How accurate are the genetic sequences of neandarthals? Aren’t these basically fossilized bones? Wouldn’t the dna degradation be something horrendous?

  23. #23 Sandgroper
    August 4, 2007

    Serf – Paabo reportedly found 1 out of 70 that was suitable,IIRC.

  24. #24 Alec
    August 4, 2007

    RE: I see the population of Europe by Moderns and the disappearance of Neanderthals as analogous to the English settlers in the New World.

    But this assumes that late Neanderthals and early modern humans were very closely related genetically, kinda like a “Quest for Fire” model of hominids. This is an interesting idea, but not necessarily the case. As an aside, again I find it interesting that thinking about Neanderthals has gone from “not like us at all” to “very much like us” even though the available evidence is not conclusive at all. It could also be that Neanderthals and early modern humans were more like tigers and lions.

    And here, Neanderthal/human mating might have been influenced by an expression of Haldane’s Rule. Using lion/tiger mating as an example again, we find an interesting result in the offspring of ligers (the hybrid cross of a male lion and a female tiger). Female ligers are fertile and can reproduce, but male ligers are sterile. As an aside, it is also interesting to note that ligers tend to be significantly larger than either lions or tigers. Might Neanderthal/human hybrids been on average much taller than their parents?

    RE: What interested me about the introgression thing is that it seemed to come from modern human male/neanderthal female.

    The human male/Neanderthal female thing might be related to the shape of the human pelvis and the lack of C-sections, but culture may be involved as well. A Neanderthal female might have been accepted into an early modern human group as a mate or “wife,” and her hybrid offspring would have been accepted as well. But a human female who found herself knocked up by a Neanderthal male might have found herself and her offspring ostracized. Human females who joined Neanderthal society would ultimately have disappeared with their offspring.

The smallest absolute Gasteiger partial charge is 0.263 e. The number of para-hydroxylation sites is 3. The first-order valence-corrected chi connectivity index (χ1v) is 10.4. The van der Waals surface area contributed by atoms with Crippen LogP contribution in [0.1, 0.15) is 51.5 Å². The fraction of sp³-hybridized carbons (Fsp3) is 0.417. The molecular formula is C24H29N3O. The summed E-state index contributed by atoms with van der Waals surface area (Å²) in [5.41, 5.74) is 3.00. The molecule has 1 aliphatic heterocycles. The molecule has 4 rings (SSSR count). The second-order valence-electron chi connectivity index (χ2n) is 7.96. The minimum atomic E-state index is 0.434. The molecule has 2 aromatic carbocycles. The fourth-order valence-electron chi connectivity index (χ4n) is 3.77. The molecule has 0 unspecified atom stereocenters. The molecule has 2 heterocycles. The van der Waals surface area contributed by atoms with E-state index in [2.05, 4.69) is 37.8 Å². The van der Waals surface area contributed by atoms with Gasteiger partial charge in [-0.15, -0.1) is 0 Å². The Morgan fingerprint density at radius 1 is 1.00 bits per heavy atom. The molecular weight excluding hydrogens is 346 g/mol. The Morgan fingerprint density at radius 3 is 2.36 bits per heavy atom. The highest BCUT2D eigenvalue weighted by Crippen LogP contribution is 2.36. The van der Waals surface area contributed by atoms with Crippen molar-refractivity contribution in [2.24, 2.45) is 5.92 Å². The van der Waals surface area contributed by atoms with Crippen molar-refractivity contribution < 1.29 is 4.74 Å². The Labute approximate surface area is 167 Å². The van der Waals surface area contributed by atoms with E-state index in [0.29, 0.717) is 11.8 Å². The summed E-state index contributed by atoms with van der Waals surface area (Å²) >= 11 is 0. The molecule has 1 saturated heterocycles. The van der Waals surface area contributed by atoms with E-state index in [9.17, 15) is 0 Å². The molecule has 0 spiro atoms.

Coming back to lion/tiger mating again, it is also interesting to note that tigons (the hybrid cross of a male tiger with a female lion) manifest similar fertility issues as ligers, that is, male tigons are sterile, while females are generally fertile. The offspring are larger than their parents, but not as large as ligers. Also, a Wikipedia discussion of tigons noted the following in a second generation hybrid, a li-tigon: the animal “spoke” tiger rather than the mix of sounds used by his mother. This raises the issue again as to whether Neanderthals were capable of speech, whether their physical traits influenced the kind of speech that they could produce when compared to humans, and in turn whether human/Neanderthal hybrids could thrive in an early modern human community.

  25. #25 razib
    August 4, 2007

    And here, Neanderthal/human mating might have been influenced by an expression of Haldane’s Rule. Using lion/tiger mating as an example again, we find an interesting result in the offspring of ligers (the hybrid cross of a male lion and a female tiger).

    the separation between lions & tigers is probably at least a multiplicative magnitude (and perhaps an order) greater than between neandertals and sapiens sapiens.

  26. #26 Alec
    August 4, 2007

    RE: the separation between lions & tigers is probably at least a multiplicative magnitude (and perhaps an order) greater than between neandertals and sapiens sapiens.

    This does not in any way mitigate against Haldane’s Rule or other biological considerations being applicable to surmised Neanderthal/human matings. Statements about the separation between neanderthals and sapiens are still more a matter of speculation than informed conclusions based on available data. This is similar to assertions that Neanderthals just died out or were all absorbed by early modern humans — as opposed to being killed off, speculations that are more about what people, including otherwise hard-headed scientists, would like to be true, not what is supported by what we actually know about Neanderthals.